The trouble really is rooted in a too-close connection between the apparent outcomes of history and the eternal decrees of God: since the world is divided between believers and non-believers, and since one’s being a Christian is due to the unmerited grace of God, and since some people obviously fall by the wayside and abandon their call before death, this must all be due to the eternal ordinance of God (“according to his purpose”). And so by a rapid logical declension, one arrives at the bottom of the Jansenist hill, concluding not only that one belongs to the elect oneself but, even more relentlessly, that “Christ died specifically and only for the faithful” and that “pagans, Jews, heretics, and others in like conditions receive no influence from Jesus Christ” since “sufficient grace is in fact harmful” (because it does not suffice!) [Jansenist propositions condemned by the Magisterium]. And so by a weird reversal of intent, the doctrine—originally intended to forestall pride—ends up making the believer feel set apart and better off than the massa damnata, from which pathetic mass he has been plucked by an apparently arbitrary decree of God. (pp. 213-214)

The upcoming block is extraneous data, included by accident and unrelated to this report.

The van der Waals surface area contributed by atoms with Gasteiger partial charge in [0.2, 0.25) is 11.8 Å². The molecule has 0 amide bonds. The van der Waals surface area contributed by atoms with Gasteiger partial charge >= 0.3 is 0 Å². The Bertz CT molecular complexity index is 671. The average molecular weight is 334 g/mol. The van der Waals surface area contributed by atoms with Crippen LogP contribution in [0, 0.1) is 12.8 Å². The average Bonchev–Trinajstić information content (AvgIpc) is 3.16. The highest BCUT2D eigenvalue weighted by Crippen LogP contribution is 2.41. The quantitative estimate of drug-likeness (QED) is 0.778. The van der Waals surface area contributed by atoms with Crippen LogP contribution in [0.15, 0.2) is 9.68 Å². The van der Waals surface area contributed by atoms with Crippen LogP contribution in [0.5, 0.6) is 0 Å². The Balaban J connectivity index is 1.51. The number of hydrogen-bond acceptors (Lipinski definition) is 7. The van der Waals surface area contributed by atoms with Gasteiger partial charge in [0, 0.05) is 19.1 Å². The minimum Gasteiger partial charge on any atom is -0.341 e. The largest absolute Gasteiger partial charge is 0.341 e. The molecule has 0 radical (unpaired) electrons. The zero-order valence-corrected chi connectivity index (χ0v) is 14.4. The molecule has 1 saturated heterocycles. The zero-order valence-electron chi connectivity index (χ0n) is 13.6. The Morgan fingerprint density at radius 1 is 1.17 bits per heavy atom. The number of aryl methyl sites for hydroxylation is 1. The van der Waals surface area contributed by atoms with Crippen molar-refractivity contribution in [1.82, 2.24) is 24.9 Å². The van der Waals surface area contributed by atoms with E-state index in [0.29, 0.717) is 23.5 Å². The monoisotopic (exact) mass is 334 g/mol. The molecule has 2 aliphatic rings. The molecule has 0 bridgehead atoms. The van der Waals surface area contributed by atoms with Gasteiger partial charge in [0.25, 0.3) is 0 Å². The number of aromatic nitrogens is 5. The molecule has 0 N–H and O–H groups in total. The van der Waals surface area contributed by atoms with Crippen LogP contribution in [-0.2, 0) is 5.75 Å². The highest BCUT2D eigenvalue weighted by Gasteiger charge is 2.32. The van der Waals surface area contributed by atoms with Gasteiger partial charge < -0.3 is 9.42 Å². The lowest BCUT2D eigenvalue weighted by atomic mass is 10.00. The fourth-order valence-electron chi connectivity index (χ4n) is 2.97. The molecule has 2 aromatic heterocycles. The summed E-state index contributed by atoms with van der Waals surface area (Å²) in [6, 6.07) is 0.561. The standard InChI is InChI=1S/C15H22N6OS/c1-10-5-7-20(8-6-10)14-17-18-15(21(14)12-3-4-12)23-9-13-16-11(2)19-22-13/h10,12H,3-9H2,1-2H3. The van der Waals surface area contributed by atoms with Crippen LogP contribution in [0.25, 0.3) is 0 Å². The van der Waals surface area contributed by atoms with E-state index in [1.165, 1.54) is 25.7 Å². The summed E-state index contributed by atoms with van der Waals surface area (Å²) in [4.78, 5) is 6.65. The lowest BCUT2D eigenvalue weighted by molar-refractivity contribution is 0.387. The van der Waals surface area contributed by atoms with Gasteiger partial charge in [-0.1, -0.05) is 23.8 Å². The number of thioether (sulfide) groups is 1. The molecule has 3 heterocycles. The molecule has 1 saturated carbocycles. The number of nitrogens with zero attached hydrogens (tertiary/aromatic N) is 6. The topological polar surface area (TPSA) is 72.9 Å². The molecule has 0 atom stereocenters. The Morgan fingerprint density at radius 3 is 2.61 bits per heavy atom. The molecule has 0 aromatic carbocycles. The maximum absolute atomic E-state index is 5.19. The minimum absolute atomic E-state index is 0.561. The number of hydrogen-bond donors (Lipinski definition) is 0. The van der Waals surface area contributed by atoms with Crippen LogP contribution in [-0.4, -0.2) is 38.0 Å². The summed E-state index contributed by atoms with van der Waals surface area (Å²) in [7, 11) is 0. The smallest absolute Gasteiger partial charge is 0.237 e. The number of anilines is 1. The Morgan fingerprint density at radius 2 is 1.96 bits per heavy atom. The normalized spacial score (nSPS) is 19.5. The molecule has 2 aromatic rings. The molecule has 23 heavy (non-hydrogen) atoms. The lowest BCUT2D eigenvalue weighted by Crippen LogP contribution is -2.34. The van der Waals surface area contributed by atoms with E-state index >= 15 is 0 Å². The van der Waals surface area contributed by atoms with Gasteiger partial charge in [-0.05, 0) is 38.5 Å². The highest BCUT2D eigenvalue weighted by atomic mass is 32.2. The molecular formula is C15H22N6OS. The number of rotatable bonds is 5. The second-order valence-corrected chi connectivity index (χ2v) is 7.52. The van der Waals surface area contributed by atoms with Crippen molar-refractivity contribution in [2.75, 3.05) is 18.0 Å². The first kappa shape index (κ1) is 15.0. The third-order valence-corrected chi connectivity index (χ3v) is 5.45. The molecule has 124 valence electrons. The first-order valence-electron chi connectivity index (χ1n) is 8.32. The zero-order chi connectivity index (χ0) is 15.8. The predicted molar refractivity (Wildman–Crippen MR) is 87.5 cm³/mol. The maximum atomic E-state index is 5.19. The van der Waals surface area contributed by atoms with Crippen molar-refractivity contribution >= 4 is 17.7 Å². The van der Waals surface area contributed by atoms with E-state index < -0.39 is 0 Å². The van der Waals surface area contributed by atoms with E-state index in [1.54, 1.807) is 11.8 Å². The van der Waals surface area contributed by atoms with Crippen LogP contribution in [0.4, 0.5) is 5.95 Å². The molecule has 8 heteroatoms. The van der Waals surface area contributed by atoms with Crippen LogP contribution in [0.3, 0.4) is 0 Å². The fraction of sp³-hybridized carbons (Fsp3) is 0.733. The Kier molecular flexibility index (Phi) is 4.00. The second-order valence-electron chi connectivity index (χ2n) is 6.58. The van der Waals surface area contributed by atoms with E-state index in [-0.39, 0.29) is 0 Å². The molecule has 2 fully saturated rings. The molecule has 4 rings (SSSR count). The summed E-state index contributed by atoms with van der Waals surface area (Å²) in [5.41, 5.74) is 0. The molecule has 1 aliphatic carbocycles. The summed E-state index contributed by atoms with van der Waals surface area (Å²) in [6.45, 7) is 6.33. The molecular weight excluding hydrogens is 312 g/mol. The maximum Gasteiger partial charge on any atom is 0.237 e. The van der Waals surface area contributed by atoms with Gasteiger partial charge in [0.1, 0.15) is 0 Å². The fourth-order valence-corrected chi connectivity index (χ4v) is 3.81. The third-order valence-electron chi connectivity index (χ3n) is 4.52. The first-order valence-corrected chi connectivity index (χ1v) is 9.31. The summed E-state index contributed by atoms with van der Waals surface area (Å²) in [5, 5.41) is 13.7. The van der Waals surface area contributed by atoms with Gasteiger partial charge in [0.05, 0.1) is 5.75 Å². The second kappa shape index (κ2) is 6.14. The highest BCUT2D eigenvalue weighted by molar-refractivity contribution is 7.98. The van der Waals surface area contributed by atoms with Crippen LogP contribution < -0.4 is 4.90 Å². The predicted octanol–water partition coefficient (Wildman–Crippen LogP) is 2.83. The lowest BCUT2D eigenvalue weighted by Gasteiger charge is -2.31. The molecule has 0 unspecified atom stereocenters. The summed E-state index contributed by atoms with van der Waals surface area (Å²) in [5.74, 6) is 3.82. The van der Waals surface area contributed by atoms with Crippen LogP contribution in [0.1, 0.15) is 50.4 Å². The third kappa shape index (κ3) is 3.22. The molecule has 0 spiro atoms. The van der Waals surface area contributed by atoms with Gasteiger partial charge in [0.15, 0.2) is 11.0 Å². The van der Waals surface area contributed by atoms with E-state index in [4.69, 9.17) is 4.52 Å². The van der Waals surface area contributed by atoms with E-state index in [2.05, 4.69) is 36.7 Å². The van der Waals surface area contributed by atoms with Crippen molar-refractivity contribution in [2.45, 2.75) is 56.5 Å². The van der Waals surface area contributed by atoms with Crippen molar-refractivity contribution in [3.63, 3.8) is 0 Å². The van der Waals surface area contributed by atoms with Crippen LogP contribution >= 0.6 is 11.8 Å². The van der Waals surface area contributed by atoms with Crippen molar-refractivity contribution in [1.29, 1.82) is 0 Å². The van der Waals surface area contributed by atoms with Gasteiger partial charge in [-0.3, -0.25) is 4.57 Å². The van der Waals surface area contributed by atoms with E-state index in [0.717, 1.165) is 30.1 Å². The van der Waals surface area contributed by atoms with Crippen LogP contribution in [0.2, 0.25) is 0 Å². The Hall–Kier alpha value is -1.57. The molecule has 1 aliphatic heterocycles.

But the Pelagian alternative is equally unacceptable, for it undermines the gratitude that characterizes Christian life and practice and muddles the proper Christian distinction between God and the world. If by my inherited natural powers I am able to achieve the divine life of the Holy Trinity, then I do not find myself placed before God in gratitude. I have achieved salvation by my performance and only have myself to thank. Yet as Robert Sokolowski notes, the practice of self-salvation violates the specifically Christian understanding of nature and grace.